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The Jungle

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The Jungle is a 1906 novel by the American journalist and novelist Upton Sinclair (1878–1968). The novel portrays the harsh conditions and exploited lives of immigrants in the United States in Chicago and similar industrialized cities. Sinclair's primary purpose in describing the meat industry and its working conditions was to advance socialism in the United States. However, most readers were more concerned with several passages exposing health violations and unsanitary practices in the American meat packing industry during the early 20th century, which greatly contributed to a public outcry which led to reforms including the Meat Inspection Act. Sinclair said of the public reaction, "I aimed at the public's heart, and by accident I hit it in the stomach."The book depicts working-class poverty, lack of social supports, harsh and unpleasant living and working conditions, and hopelessness among many workers. These elements are contrasted with the deeply rooted corruption of people in power. A review by the writer Jack London called it "the Uncle Tom's Cabin of wage slavery."Sinclair was considered a muckraker, a journalist who exposed corruption in government and business. In 1904, Sinclair had spent seven weeks gathering information while working incognito in the meatpacking plants of the Chicago stockyards for the socialist newspaper Appeal to Reason. He first published the novel in serial form in 1905 in the newspaper, and it was published as a book by Doubleday in 1906.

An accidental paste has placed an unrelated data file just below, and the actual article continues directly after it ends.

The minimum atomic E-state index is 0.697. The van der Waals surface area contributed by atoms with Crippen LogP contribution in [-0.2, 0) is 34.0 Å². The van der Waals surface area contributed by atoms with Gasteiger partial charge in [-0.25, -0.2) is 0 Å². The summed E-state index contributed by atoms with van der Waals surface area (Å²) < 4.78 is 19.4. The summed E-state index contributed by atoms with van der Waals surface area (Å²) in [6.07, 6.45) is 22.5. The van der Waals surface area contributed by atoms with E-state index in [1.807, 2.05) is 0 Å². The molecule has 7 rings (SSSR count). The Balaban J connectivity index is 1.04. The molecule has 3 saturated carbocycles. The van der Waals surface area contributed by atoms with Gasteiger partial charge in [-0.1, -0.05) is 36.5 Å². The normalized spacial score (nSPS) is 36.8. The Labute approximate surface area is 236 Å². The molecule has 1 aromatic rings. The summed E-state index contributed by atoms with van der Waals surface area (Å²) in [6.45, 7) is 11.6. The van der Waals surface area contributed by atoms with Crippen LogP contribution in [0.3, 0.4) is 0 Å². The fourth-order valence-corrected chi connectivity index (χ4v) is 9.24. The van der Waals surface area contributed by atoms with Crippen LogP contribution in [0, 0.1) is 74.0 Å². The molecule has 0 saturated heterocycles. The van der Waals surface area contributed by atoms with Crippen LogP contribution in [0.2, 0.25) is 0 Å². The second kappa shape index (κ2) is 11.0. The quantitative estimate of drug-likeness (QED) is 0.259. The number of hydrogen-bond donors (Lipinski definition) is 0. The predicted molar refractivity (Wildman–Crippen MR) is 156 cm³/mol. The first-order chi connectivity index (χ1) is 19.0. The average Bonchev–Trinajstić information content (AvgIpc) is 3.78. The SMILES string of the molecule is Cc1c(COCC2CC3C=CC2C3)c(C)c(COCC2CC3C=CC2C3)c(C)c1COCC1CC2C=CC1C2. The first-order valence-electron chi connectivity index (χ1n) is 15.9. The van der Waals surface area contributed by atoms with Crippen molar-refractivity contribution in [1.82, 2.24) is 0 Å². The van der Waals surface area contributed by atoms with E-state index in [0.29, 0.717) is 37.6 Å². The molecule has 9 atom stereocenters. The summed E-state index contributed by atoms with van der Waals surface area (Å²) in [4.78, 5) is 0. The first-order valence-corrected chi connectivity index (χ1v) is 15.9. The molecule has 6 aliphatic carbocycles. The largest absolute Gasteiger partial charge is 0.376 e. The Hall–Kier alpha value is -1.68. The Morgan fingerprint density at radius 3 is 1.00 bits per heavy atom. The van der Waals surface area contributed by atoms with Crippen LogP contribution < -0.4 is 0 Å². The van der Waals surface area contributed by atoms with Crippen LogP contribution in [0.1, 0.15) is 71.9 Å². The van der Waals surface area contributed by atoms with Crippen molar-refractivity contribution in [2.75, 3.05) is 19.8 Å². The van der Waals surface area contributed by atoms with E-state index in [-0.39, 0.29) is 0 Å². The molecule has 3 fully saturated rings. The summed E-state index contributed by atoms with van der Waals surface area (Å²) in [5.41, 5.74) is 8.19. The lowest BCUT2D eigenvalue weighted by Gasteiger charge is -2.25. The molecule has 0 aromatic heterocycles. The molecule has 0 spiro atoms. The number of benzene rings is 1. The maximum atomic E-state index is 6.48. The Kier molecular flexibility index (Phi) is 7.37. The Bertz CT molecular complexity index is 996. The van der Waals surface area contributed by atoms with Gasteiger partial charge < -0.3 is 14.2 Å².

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original title: The Jungle
language: English
date of publication: 1905 or 1906
genre: social novel, novel
main subject: meat packing industry
narrative location: Chicago

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